Ascherson considers how the current technocratic model of Europe came about, impelled by the disasters of two wars and the Holocaust. Three key ideas were retrieved from the rubble after 1945:
The first was that a European union’s political strategy must be to construct an international framework – which would include Germany – to contain German strength. The second was that any union had to start with some deal over economic and industrial integration between France and Germany. The third, that ‘the construction of Europe’, institutional and economic, would have to be a top-down affair carried out by international technocrats under political protection. The notion that ‘the people of Europe’ should play an active part or be consulted was not entertained. After all, a European people did not exist. Maybe one day it would, making possible a true American-style federation based on democracy. But there was no point in waiting for that.
But, Anderson argues, historians of 20th century Europe have overlooked or forgotten a whole distinct episode, which he calls the ‘Resistance Spring’. The European Resistance was an upsurge not just of defiance against fascist occupiers but of hope and idealism for the future:
It mobilised men and women in nations all over the continent. It produced programmes for social justice and change, at first strikingly similar in different countries. Its texture, or context, was national-patriotic, and for that reason it quite clearly belongs in the sequence of national upheavals which began with 1848 and culminated – for the moment – in 1989.
Indeed, while the technocratic model of the European Union derives from the wartime vision of men like Jean Monnet and Robert Schumann, the wartime resistance movements adopted a far more radical vision of a postwar federal Europe. That vision originated in a document drawn up on the Italian island of Ventotene by three men, Altiero Spinelli, Ernesto Rossi and Eugenio Colorni, who had been interned on the island along with some 800 others opposed to Mussolini’s regime.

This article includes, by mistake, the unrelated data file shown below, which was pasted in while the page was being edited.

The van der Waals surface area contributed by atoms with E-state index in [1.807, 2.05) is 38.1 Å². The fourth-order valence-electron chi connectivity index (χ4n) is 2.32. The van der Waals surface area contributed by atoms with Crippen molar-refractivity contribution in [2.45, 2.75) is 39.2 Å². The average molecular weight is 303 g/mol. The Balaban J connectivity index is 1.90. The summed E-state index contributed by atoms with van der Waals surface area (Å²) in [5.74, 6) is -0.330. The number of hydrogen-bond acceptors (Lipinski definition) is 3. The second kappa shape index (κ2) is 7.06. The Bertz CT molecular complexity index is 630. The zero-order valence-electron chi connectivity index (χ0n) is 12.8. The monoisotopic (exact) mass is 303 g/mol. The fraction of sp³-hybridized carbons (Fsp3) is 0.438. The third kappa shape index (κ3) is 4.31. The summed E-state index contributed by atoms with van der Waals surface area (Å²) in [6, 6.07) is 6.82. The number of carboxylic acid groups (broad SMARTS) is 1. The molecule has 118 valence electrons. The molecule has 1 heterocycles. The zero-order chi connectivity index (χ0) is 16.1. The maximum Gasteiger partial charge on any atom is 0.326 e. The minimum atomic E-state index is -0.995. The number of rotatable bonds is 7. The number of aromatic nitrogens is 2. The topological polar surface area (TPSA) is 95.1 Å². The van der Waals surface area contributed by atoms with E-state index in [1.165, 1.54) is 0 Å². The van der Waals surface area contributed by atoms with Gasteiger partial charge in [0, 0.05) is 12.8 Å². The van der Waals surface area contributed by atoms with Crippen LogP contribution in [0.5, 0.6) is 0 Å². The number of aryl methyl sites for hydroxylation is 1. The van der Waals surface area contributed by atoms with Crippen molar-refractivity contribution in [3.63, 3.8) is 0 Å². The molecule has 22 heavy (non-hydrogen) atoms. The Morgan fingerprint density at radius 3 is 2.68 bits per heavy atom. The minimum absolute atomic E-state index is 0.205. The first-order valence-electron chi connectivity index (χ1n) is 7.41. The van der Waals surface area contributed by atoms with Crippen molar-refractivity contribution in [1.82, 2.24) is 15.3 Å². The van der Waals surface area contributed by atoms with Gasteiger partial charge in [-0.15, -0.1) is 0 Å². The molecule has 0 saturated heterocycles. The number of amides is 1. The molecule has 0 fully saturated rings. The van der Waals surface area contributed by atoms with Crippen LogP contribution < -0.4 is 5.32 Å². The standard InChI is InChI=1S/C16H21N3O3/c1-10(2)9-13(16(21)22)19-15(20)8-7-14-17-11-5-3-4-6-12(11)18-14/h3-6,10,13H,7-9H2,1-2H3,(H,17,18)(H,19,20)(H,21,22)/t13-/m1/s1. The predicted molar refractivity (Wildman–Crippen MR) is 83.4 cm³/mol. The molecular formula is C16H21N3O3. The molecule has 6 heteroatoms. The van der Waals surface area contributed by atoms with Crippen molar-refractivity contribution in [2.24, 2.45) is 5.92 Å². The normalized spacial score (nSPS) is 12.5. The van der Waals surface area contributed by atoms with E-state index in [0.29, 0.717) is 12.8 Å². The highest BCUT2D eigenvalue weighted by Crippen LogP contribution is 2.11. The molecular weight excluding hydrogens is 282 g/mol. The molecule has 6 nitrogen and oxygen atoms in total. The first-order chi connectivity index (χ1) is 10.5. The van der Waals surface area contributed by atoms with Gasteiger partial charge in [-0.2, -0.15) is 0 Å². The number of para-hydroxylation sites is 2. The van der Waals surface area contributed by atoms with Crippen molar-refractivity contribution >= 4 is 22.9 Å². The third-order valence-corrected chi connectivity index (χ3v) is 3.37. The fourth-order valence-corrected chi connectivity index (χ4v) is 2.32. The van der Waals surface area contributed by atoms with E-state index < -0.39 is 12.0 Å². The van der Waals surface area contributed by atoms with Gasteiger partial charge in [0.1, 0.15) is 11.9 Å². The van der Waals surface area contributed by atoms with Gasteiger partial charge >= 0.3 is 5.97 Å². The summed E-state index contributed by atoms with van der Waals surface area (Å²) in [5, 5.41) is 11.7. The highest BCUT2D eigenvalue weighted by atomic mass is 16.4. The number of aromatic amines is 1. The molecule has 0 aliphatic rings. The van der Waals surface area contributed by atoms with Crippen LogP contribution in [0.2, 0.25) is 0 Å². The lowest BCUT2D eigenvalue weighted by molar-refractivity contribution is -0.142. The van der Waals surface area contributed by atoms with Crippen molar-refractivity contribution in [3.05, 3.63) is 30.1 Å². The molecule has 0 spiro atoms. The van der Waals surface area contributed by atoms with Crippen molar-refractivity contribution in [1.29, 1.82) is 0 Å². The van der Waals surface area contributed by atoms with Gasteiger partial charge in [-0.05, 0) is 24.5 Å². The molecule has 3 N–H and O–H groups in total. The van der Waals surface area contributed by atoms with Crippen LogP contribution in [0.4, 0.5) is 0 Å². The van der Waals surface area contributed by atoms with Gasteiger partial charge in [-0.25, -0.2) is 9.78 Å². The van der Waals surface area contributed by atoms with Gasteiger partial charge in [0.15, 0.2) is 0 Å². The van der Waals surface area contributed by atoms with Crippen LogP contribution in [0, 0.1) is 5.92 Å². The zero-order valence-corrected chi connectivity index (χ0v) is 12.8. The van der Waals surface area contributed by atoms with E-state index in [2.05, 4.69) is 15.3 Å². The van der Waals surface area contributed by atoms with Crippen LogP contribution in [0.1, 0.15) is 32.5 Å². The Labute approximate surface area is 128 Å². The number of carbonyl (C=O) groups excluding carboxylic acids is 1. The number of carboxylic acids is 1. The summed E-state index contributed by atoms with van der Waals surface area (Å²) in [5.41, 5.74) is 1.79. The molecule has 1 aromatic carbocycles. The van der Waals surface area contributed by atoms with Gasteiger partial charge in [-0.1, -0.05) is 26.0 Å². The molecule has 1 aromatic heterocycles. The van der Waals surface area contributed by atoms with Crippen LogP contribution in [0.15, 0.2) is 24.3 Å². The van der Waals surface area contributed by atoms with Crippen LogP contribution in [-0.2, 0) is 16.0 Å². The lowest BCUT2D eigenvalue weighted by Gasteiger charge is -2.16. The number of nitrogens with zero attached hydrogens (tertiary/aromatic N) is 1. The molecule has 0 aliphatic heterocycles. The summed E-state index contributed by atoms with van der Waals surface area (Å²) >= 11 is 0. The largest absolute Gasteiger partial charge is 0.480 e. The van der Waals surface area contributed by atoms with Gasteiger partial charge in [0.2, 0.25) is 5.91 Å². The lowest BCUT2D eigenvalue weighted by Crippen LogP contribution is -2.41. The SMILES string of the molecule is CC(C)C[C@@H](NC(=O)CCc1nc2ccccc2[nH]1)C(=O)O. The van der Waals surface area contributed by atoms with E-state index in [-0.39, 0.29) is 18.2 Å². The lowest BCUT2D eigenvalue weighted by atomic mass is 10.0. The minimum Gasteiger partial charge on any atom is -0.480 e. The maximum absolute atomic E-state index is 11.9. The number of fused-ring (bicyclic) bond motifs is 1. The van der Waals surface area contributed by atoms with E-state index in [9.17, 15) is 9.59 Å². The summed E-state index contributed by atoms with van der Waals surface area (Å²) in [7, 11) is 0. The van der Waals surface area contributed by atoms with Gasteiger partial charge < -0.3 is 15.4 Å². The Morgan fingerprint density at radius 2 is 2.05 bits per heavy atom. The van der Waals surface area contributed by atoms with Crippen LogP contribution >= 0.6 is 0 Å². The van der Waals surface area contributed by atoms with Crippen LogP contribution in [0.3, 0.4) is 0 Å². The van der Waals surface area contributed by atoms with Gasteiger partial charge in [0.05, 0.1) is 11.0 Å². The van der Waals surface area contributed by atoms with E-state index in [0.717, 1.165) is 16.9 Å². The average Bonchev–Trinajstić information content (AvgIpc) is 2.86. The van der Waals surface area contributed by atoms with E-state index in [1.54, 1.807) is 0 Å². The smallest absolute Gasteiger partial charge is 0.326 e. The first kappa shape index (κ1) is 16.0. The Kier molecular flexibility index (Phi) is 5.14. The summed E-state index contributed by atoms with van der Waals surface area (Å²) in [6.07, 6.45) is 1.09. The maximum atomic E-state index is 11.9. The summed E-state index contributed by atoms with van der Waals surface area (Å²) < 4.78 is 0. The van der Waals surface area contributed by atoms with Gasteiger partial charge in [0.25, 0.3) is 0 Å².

Spinelli was a lifelong advocate of European federalism. A journalist and a vigorous opponent of fascism, he was arrested in 1927 and spent 10 years in prison and a further 6 in ‘confinement’ on Ventotene. In June 1941, Spinelli and a small group of federalists completed the Ventotene Manifesto which was written on cigarette papers and concealed in the false bottom of a tin box. After being distributed in mimeographed form, a clandestine edition of the Manifesto appeared in Rome in January 1944.
The manifesto began by arguing that fascism had developed from the ideology of national independence and capitalist imperialism. However, the defeat of Germany would merely allow the British and the Americans to restore the nation-states in their old form. This must be resisted at all costs: federalists must seize the opportunity presented by the turmoil and uncertainty that would accompany the end of the war to establish a ‘European Federation … a free and united Europe’:
The ideology of national independence was a powerful stimulus to progress. It helped overcome narrow-minded parochialism and created a much wider feeling of solidarity against foreign oppression. …
The absolute sovereignty of the nation states has caused each one of them to try to dominate the others…The problem which must first be solved is the final abolition of the division of Europe into sovereign national states…People are now much more in favour of a federal reorganisation of Europe than they were in the past…
The question which must be resolved first, failing which progress is no more than mere appearance, is the definitive abolition of the division of Europe into national, sovereign States. …
During the lifetime of one generation Europe has twice been the centre of a world conflict whose chief cause was the existence of thirty sovereign States in Europe. It is a most urgent task to end this international anarchy by creating a European Federal Union.
Only a Federal Union will enable the German people to join the European community without becoming a danger to other peoples.
Only a Federal Union will make it possible to solve the problem of drawing frontiers in districts with mixed population. The minorities will thus cease to be the object of nationalistic jealousies, and frontiers will be nothing but demarcation lines between administrative districts
Only a Federal Union will be in a position to protect democratic institutions and so to prevent politically less developed countries becoming a danger to the international order.